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Feeding Senior Pets

January 27, 2016

There are many pet foods available marketed specifically for senior pets. You should be aware, however, that there is no agreed upon definition either legally or informally of a senior dog or cat food. There is also no oversight or regulation of what formulas pet food manufacturers may label as senior diets.




Traditionally, many senior pet foods have reduced calories, fat, and protein primarily in an effort to control weight gain. However, as we learn more about our pets’ nutritional needs we now know that in many cases this approach is not best for seniors (or for overweight dogs for that matter). In fact, cats’ energy requirements may actually increase as they age and maintaining adequate protein levels in the diet for healthy senior cats and dogs is essential to maintain healthy lean muscle mass as they age. Lean muscle mass helps our senior pets maintain good mobility and strength as they age, keeping their quality of life better, longer.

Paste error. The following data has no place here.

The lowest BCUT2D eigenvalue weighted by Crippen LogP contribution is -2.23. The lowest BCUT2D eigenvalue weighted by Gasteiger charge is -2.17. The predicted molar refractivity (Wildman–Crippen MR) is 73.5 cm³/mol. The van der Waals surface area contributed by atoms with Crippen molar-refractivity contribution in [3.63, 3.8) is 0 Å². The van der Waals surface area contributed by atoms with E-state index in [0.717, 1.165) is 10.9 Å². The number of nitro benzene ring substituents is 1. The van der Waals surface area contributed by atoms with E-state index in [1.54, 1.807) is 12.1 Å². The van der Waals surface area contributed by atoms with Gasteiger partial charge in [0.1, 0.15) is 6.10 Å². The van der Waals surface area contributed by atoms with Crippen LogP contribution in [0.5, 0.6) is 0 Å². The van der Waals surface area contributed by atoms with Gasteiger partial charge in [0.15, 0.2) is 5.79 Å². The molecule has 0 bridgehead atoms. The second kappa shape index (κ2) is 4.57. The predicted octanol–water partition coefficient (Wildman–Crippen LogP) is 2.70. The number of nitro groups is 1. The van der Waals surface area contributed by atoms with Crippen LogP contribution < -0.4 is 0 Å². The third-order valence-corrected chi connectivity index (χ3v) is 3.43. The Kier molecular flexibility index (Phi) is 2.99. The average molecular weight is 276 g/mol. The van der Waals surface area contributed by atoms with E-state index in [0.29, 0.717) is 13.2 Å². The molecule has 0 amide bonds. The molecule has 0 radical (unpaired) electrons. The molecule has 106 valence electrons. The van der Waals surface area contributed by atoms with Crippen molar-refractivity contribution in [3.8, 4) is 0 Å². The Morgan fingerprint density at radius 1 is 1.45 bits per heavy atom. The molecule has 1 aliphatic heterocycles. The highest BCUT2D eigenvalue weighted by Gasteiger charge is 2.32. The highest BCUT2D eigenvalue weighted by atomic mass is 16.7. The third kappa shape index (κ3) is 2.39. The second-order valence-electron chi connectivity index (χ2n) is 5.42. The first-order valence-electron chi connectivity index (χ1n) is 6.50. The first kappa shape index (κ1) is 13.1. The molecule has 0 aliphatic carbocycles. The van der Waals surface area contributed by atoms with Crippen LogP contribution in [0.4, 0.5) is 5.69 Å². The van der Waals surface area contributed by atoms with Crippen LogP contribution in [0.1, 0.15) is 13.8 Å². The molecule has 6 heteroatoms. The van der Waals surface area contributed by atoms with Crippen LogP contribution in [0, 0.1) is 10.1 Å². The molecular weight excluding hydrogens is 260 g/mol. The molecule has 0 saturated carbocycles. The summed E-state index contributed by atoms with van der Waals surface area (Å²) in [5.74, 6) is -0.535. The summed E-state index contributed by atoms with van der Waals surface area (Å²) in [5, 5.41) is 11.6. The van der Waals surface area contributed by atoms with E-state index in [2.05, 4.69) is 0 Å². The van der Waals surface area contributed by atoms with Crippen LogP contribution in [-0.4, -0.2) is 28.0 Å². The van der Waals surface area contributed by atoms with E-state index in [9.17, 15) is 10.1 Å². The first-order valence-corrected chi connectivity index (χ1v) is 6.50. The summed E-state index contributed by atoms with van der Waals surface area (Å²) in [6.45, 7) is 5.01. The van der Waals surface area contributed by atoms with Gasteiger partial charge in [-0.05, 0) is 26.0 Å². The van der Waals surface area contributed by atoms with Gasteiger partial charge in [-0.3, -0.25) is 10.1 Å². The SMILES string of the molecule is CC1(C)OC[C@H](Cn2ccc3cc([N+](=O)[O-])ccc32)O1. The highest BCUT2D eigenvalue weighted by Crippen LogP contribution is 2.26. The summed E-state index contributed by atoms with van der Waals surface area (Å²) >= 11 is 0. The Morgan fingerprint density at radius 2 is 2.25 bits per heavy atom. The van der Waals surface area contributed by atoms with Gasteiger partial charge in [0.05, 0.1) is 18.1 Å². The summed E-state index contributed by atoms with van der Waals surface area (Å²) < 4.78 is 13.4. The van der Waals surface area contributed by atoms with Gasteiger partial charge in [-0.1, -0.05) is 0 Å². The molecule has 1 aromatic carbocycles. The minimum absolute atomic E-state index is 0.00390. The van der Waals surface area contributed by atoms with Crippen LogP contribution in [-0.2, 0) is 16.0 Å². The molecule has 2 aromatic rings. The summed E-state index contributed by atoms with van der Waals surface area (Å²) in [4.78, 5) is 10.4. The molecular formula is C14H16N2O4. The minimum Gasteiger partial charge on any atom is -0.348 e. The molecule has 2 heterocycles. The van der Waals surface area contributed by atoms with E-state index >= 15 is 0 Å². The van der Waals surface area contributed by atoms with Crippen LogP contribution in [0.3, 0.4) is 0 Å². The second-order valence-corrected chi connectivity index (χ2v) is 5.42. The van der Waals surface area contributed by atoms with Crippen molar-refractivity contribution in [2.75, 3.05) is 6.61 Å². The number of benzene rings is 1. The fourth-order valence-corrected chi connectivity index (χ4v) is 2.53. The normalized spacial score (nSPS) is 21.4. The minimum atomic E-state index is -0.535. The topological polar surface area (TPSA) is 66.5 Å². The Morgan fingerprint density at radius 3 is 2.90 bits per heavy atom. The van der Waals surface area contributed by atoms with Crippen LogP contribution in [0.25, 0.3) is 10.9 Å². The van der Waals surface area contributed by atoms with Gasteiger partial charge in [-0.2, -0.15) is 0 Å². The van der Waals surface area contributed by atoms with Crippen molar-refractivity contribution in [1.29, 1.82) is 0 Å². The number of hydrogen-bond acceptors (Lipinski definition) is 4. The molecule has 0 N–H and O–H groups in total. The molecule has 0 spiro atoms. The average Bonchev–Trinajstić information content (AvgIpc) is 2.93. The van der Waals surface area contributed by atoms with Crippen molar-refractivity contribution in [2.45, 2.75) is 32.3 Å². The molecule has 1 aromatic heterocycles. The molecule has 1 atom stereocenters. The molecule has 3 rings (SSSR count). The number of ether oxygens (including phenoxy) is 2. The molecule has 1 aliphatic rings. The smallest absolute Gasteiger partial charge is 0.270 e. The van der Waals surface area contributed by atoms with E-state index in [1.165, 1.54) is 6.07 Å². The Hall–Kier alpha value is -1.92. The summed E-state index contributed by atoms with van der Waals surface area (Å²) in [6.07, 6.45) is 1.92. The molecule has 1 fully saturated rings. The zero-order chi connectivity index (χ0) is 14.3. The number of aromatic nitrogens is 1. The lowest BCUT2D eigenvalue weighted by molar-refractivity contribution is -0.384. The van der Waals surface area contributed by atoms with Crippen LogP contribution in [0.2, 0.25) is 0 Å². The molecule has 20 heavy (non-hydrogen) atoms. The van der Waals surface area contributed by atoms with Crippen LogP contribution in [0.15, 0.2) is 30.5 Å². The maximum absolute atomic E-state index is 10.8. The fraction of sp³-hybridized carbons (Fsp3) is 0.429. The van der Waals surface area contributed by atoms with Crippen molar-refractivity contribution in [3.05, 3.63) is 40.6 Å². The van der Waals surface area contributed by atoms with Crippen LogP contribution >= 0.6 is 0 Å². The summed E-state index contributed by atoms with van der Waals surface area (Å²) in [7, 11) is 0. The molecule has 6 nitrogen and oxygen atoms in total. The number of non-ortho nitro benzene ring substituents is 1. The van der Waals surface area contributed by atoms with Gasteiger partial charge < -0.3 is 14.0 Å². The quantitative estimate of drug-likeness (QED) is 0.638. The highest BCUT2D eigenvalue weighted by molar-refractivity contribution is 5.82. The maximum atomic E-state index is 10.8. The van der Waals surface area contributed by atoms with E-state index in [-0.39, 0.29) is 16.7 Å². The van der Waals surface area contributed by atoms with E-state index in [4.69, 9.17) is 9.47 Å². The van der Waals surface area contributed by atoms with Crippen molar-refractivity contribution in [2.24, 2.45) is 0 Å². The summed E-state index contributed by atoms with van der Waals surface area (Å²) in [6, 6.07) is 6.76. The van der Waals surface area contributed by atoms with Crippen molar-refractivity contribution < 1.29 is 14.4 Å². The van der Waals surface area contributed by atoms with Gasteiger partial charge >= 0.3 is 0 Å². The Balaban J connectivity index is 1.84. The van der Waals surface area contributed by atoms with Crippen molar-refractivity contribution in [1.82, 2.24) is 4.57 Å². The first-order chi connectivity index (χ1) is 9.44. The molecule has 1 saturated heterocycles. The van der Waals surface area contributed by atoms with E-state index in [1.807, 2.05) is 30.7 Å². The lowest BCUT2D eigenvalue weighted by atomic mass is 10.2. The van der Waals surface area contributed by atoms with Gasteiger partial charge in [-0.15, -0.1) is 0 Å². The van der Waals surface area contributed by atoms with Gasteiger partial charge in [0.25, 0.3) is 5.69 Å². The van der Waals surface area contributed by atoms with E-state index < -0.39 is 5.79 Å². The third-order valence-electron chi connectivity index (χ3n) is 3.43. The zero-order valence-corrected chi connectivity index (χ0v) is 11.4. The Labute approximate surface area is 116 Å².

No matter what number is on a bag of pet food, I do not recommend changing a pet’s diet simply because s/he has reached a certain age. If your senior pet is doing well and maintaining a healthy weight, just keep feeding the normal diet. If your senior pet is starting to gain weight, consider a reduced fat, moderate to high protein, high fiber food. Pets having problems with mobility or arthritis may benefit from diets containing anti-oxidants, fish oil, or supplements such as glucosamine. Other diets may be appropriate for pets with specific health problems such as kidney or liver disease, diabetes, or cancer.

Please feel free to call the clinic any time to speak to one of our doctors about an appropriate diet for your senior pet (or pet of any age!).

Karen Christopherson DVM CVA

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